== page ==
Protein Beyond Muscle: How the Nutrient Benefits Our Skin, Hair, and Nails
Protein equals muscle. Well, it’s a bit more complicated than that, but yes, the macronutrient is essential for muscle growth, strength, and repair. We understand that in our modern culture where the gym has become hyper-ubiquitous, most people look at protein, and certainly shakes, as solely something to help fuel their muscles. But you might not know that protein consumption is fulfilling a huge swathe of other bodily needs.
In previous articles, our head of nutrition, Dr Adam Collins, has examined protein and bone health, protein and energy balance, and protein and healthy ageing. In this final part of the series, it’s the turn of our other resident health expert, Vanessa Rohmig, who looks into the close relationship between our protein intake and healthy skin, hair, and nails.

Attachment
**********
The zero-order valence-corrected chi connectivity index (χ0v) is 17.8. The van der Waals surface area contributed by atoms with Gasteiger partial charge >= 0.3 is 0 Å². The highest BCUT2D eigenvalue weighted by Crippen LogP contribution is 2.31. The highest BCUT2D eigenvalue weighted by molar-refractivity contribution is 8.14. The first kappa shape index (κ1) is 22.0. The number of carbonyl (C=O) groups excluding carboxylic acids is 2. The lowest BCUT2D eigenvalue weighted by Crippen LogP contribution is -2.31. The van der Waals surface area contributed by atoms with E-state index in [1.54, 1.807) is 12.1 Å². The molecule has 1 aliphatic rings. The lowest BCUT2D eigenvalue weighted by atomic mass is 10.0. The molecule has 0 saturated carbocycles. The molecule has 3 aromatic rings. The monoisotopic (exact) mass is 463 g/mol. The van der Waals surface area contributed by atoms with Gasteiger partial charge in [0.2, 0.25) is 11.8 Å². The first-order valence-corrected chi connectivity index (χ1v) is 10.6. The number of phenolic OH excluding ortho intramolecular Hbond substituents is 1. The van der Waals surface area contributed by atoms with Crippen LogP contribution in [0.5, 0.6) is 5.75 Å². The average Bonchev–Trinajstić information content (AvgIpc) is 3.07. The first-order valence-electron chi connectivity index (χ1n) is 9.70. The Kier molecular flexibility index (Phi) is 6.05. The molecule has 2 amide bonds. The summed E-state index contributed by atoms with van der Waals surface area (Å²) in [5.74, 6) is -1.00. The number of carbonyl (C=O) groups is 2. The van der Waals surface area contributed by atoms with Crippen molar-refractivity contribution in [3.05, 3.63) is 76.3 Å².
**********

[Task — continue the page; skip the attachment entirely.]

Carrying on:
How Protein Benefits Our Skin, Hair, And Nails
Our skin, hair, and nails are affected by what we eat. When we’re eating an unhealthy diet, it affects our collagen, keratin, and elastin, three of the most abundant proteins in our bodies, which in turn affects the health of our skin, hair, and nails. When we consume food, our bodies break it down into its usable components, extracting vitamins and minerals, converting sugars to energy, and utilising protein to repair and rebuild tissues of muscles, skin, and organs.
Protein is found in every living cell in our bodies, made up of amino acids, the building blocks of every cell. We need the essential amino acids for optimum health and in this case for our skin, hair, and nails. Amino acids are found in all-natural foods in varying amounts. Here at Form, we favour plant-based protein sources which can offer dietary fibre that helps our gut function at its best, as well as omega-3s, antioxidants, and micronutrients which all boost the health of our skin, hair, and nails.